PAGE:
Wayne T. Carr played Pericles in this successful run of the little-loved play at OSF this season. Photo by Jenny Graham, Oregon Shakespeare Festival.

Wayne T. Carr played Pericles in this successful run of the little-loved play at OSF this season. Photo by Jenny Graham, Oregon Shakespeare Festival.

If there is any form of religion to be found these days among educated secular Americans, it’s the arts. We worship at the museum, the concert hall and the theatre (always spelled with that stuffy British ending). And high among the sacred scriptures of that religion are certainly the plays of Shakespeare.

So it was with some amusement, and some dismay, that I learned that the Oregon Shakespeare Festival has taken on itself the mighty task of translating the entire Shakespeare canon – and that itself is a religious term for all 39 plays – into contemporary English.

Yes, an English-to-English translation. I can hardly wait.

OK, it might be an interesting exercise.

According to the announcement from OSF, the project – with the unencouraging name “Play on! 36 playwrights translate Shakespeare” – will commission 36 playwrights (they couldn’t find 39?) to write what OSF calls “translated texts in contemporary modern English.”

The project will be run by Lue Morgan Douthit, OSF’s director of literary development and dramaturgy.

So what’s wrong with Shakespeare in modern English? After all, just like you, I admit I have snoozed through one or two impenetrable passages of Elizabethan dialog, at Ashland and elsewhere. Why not make “The Tempest” more comprehensible? Perhaps with the right script doctor, “Timon of Athens” will become watchable.

But then I think back to my youth, much of which was spent in private Episcopal-church-run schools, where daily I was forced to endure (much like audiences at OSF) live readings from the King James Bible and the Book of Common Prayer. Those two “texts,” as the dramaturgs would call them, are – along with Shakespeare – considered to lie at the very foundation of modern English.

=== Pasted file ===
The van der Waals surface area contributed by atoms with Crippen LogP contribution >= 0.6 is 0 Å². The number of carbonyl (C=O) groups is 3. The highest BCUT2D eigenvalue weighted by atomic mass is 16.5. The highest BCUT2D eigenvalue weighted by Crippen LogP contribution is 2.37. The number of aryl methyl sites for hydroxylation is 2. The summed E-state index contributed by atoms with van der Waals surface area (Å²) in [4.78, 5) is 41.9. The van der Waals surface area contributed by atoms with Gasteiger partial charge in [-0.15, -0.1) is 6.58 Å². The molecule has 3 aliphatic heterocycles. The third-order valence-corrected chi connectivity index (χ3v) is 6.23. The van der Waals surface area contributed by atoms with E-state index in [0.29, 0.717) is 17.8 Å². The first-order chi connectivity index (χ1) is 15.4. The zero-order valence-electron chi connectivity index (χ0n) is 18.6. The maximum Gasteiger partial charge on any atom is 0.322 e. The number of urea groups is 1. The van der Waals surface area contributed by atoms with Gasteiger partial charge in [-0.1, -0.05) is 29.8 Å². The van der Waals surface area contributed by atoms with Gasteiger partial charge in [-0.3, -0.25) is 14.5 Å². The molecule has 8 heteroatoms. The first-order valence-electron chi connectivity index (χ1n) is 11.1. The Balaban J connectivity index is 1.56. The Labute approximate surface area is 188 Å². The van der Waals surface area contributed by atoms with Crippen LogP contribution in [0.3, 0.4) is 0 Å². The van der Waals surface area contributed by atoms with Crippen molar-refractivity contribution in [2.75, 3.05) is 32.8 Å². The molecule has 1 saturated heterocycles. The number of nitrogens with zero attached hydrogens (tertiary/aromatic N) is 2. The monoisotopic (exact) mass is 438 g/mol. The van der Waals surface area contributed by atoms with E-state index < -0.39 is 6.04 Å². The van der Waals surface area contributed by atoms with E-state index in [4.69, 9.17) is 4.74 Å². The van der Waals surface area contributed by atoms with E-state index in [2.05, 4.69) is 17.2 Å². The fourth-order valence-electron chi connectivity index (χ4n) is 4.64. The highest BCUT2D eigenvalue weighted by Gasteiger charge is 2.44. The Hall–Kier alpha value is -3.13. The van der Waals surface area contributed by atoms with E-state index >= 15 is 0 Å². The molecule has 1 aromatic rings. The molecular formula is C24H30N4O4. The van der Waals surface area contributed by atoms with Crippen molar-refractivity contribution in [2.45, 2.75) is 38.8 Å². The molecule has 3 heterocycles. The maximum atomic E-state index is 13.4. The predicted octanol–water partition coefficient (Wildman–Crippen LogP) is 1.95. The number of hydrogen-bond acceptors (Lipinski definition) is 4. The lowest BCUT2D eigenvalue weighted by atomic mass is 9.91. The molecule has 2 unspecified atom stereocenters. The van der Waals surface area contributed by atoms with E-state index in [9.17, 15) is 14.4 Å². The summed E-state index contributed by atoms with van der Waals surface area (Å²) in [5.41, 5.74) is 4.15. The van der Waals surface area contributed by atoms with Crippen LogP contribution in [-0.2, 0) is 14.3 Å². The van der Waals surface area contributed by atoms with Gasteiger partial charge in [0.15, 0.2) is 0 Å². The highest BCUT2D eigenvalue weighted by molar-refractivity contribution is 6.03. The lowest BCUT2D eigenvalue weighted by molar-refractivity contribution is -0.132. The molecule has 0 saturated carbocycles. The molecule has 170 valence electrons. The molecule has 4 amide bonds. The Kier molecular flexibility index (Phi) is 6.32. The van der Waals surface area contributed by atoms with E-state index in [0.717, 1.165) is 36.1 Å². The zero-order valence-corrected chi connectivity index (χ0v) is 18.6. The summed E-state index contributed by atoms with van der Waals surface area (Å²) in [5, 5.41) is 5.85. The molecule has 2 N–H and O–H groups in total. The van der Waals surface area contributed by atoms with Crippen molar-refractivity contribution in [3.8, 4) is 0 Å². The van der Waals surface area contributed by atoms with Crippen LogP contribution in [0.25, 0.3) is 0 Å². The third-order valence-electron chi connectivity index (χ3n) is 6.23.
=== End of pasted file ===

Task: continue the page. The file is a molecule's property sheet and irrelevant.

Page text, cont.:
Are they sacred? No, not to me. But both are beautiful and elegant, and listening to them daily had a profound effect on my own writing. And both have been repeatedly updated by scholars in an attempt to make them more timely and relevant, often with disastrous results.

The Book of Common Prayer has been modified repeatedly since Elizabethan days to accord with changes in church doctrine, but even in in the 20th century, no one tried to make it more “relevant.” Not, that is, until the version put out in 1979. That’s when this traditional exchange between priest and congregation

Priest: The Lord be with you.
People: And with thy spirit.

becomes the clunkier

Priest: The Lord be with you.
People: And also with you.

Perhaps in 2015 we should change it to

Priest: The Lord be with you.
People: You, too!

“Play on!” probably isn’t going to be that bad, though you never know. It could be wonderful. Jeff Whitty, the Oregonian who wrote the book to “Avenue Q,” has been assigned to take on “A Midsummer Night’s Dream.” That just might be a dream matchup.

The prolific Kenneth Cavander drew two assignments: “The Tempest,” which would be lovely fun to play with, assuming the new translation doesn’t kill too much of the magic, and the inscrutable “Timon of Athens,” which was produced – as a pilot for the program – at Alabama Shakespeare Festival in 2014.

Rick Harmon, in the Montgomery Advertiser, called the new “Timon” version “brilliant.”

“Cavander, working with the Oregon Shakespeare Festival, has spent years tightening the plot and, more controversially, updating some of its language, replacing antiquated terms and wording with lines that can be better understood by modern audiences,” he said.

The project originated with, and has been funded by, Palo Alto philanthropist Dave Hitz, who write to OSF artistic director Bill Rauch in 2010:

I have a fantasy. Before I die, I would love to see a high quality production of
Shakespeare translated into my native language, modern American English.

The idea of upgrading Shakespeare hasn’t exactly drawn universal praise. Writing in the Huffington Post this week, author Lev Raphael kvetched:

Why should some well-meaning pedant be making decisions about what people do or don’t understand, rewriting great poetry and spoon-feeding them Shakespeare Lite?

I’m sure that “Play on!” will produce some howling travesties, but it also should be great fun to go see the new versions of the plays – if only, for some people, for the purpose of getting good and pissed off. Either way, Shakespeare will survive. And maybe some of us in the audience will manage to stay awake longer.